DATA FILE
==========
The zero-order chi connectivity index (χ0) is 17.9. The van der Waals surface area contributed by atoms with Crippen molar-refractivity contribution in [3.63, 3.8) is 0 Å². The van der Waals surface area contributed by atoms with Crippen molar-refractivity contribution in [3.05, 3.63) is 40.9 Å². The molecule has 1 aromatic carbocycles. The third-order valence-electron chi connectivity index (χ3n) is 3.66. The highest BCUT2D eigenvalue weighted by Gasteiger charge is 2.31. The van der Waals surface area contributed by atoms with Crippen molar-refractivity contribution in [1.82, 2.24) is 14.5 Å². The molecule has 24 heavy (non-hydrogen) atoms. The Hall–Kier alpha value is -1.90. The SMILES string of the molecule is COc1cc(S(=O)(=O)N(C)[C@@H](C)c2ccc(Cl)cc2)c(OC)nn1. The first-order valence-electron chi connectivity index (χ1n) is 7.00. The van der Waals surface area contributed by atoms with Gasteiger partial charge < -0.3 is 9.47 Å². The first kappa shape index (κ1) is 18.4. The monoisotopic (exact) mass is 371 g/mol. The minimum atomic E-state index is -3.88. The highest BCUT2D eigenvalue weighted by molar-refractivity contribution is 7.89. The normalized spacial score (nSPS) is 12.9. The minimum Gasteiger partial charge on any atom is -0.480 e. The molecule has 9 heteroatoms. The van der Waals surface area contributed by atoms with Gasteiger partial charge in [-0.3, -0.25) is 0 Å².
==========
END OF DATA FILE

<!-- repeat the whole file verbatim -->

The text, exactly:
The zero-order chi connectivity index (χ0) is 17.9. The van der Waals surface area contributed by atoms with Crippen molar-refractivity contribution in [3.63, 3.8) is 0 Å². The van der Waals surface area contributed by atoms with Crippen molar-refractivity contribution in [3.05, 3.63) is 40.9 Å². The molecule has 1 aromatic carbocycles. The third-order valence-electron chi connectivity index (χ3n) is 3.66. The highest BCUT2D eigenvalue weighted by Gasteiger charge is 2.31. The van der Waals surface area contributed by atoms with Crippen molar-refractivity contribution in [1.82, 2.24) is 14.5 Å². The molecule has 24 heavy (non-hydrogen) atoms. The Hall–Kier alpha value is -1.90. The SMILES string of the molecule is COc1cc(S(=O)(=O)N(C)[C@@H](C)c2ccc(Cl)cc2)c(OC)nn1. The first-order valence-electron chi connectivity index (χ1n) is 7.00. The van der Waals surface area contributed by atoms with Gasteiger partial charge < -0.3 is 9.47 Å². The first kappa shape index (κ1) is 18.4. The monoisotopic (exact) mass is 371 g/mol. The minimum atomic E-state index is -3.88. The highest BCUT2D eigenvalue weighted by molar-refractivity contribution is 7.89. The normalized spacial score (nSPS) is 12.9. The minimum Gasteiger partial charge on any atom is -0.480 e. The molecule has 9 heteroatoms. The van der Waals surface area contributed by atoms with Gasteiger partial charge in [-0.3, -0.25) is 0 Å².